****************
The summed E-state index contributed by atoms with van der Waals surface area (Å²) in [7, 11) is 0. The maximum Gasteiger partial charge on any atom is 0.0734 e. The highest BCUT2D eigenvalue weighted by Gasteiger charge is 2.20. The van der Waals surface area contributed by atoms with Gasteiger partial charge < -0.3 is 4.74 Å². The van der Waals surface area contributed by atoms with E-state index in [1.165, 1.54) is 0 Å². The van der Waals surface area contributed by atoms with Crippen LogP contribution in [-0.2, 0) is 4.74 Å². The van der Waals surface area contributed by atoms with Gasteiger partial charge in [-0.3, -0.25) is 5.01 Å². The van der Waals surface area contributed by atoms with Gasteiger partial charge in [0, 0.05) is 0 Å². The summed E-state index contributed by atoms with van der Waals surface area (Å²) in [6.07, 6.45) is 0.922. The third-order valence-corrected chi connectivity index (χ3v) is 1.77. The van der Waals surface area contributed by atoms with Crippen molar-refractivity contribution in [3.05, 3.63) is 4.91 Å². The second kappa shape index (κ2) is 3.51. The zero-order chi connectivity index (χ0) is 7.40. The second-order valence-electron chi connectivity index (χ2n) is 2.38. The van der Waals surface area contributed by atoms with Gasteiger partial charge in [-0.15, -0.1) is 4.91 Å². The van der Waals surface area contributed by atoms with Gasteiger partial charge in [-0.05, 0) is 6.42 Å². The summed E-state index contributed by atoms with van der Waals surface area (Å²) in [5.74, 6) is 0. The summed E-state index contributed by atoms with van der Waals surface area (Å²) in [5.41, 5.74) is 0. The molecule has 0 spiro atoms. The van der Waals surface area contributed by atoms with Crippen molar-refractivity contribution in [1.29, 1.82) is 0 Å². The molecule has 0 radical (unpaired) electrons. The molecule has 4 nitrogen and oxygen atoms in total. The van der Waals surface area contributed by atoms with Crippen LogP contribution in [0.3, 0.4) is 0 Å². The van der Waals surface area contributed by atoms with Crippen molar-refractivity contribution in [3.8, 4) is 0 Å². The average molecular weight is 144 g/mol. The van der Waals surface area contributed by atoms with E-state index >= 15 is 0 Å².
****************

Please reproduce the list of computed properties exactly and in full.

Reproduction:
The summed E-state index contributed by atoms with van der Waals surface area (Å²) in [7, 11) is 0. The maximum Gasteiger partial charge on any atom is 0.0734 e. The highest BCUT2D eigenvalue weighted by Gasteiger charge is 2.20. The van der Waals surface area contributed by atoms with Gasteiger partial charge < -0.3 is 4.74 Å². The van der Waals surface area contributed by atoms with E-state index in [1.165, 1.54) is 0 Å². The van der Waals surface area contributed by atoms with Crippen LogP contribution in [-0.2, 0) is 4.74 Å². The van der Waals surface area contributed by atoms with Gasteiger partial charge in [-0.3, -0.25) is 5.01 Å². The van der Waals surface area contributed by atoms with Gasteiger partial charge in [0, 0.05) is 0 Å². The summed E-state index contributed by atoms with van der Waals surface area (Å²) in [6.07, 6.45) is 0.922. The third-order valence-corrected chi connectivity index (χ3v) is 1.77. The van der Waals surface area contributed by atoms with Crippen molar-refractivity contribution in [3.05, 3.63) is 4.91 Å². The second kappa shape index (κ2) is 3.51. The zero-order chi connectivity index (χ0) is 7.40. The second-order valence-electron chi connectivity index (χ2n) is 2.38. The van der Waals surface area contributed by atoms with Gasteiger partial charge in [-0.15, -0.1) is 4.91 Å². The van der Waals surface area contributed by atoms with Gasteiger partial charge in [-0.05, 0) is 6.42 Å². The summed E-state index contributed by atoms with van der Waals surface area (Å²) in [5.74, 6) is 0. The summed E-state index contributed by atoms with van der Waals surface area (Å²) in [5.41, 5.74) is 0. The molecule has 0 spiro atoms. The van der Waals surface area contributed by atoms with Crippen molar-refractivity contribution in [1.29, 1.82) is 0 Å². The molecule has 0 radical (unpaired) electrons. The molecule has 4 nitrogen and oxygen atoms in total. The van der Waals surface area contributed by atoms with Crippen LogP contribution in [0.3, 0.4) is 0 Å². The van der Waals surface area contributed by atoms with Crippen molar-refractivity contribution in [3.8, 4) is 0 Å². The average molecular weight is 144 g/mol. The van der Waals surface area contributed by atoms with E-state index >= 15 is 0 Å².